The impact of sheer numbers of migrants can be seen in Sicily’s streets. During a spate of cold days earlier this year, the Red Cross and other organizations set up emergency shelters to offer people a warm drink and a place to sleep. A man from Chad who stopped by one night said he had been in Germany and France before, but because he was fingerprinted in Italy, he was sent back.
He wanders during the day, he said, and looks for a place to go to sleep at night, “but I’m ready to give up.”
John Oriaifo, a 21-year-old from Nigeria, lived in Cara di Mineo but lost his housing after his asylum application and appeal were rejected. “Here, it’s all about documents,” he said, “you cannot go anywhere without documents.”
He would be living on the streets but he was lucky to meet volunteers from the Catholic community of Sant’Egidio, which offers housing to a handful of those who need it and partners with migrants to serve the vulnerable populations of Italy.
When the bodies of six migrants killed in a 2013 shipwreck washed ashore in Catania, members of Sant’Egidio realized the immensity of what was happening, said volunteer Sebastian Intelisano. “That day we understood we have to answer to this tragedy with our heart, with our body and with our mind.” So they welcome those who arrive and say a prayer for those who don’t make it.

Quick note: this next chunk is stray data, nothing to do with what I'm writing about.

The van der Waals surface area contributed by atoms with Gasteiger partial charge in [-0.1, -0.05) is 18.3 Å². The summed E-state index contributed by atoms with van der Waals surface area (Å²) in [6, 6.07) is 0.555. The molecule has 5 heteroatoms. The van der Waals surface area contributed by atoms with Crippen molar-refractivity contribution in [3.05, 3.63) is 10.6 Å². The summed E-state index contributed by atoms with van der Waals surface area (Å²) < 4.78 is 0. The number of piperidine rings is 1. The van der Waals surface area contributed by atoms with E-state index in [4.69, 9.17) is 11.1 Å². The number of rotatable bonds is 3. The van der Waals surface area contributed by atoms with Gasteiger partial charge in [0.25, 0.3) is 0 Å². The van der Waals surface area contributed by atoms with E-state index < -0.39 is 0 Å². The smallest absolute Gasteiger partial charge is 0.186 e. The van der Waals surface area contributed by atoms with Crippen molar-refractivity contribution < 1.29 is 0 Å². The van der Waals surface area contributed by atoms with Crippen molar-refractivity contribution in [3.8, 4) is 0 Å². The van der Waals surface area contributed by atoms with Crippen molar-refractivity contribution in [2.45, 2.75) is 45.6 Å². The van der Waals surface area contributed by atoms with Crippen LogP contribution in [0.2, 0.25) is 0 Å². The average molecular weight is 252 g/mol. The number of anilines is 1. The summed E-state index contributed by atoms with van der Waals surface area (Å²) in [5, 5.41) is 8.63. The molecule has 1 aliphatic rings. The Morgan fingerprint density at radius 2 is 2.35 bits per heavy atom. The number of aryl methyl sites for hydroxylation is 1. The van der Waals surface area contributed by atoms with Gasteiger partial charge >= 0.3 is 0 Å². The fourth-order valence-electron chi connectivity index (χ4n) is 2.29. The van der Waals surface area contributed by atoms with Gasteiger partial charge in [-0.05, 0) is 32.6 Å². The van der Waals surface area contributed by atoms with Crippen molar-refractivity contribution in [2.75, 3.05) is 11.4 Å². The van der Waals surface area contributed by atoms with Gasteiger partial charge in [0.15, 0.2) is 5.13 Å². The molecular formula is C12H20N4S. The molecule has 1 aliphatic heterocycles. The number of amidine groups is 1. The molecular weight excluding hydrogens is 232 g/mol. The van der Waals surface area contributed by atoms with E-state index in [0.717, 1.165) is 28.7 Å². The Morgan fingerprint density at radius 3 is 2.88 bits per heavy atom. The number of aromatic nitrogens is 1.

The migrants became the bridge to the Muslim community, he said, and shares the story of a Nigerian migrant giving his gloves to an elderly homeless man on one of the coldest nights of the year. “This is a real experience of integration. If Italians give a piece of their heart to migrants, migrants give this piece of heart to the whole society, and we can create a big network.” On Sundays the church pews are filled with Italians and Africans, organ music mixes with an African drum beat. Italians and the newcomers cook and eat together after Mass.
Oriaifo said he didn’t plan to come to Italy either. He was living in Nigeria’s capital of Abuja when a bomb blast in 2014 killed his mother and sister while they sold produce in the local market. According to news reports, at least 21 people were killed and 52 injured in the attack. The Islamist Boko Haram had been bombing targets in the region. He only escaped because his mother asked him to go home to cook.
He decided to join a friend who had an uncle in Libya. All was going well, but, just like Sheriff, the minor from The Gambia, he was kidnapped and forced to do manual labor until he could escape. He arrived in Catania more than a year ago and focused on learning Italian. After two appeals, his case was finally approved in late March and he can now start a job search.
Stories like this make it difficult to separate refugees from those who came for economic reasons, Intelisano said, which is at the core of current political discussions. “I don’t know why he leaves his country, but one migrant that arrived in Libya is like one that lives in a place with a war,” he said. “And by building this difference we will build a wall.”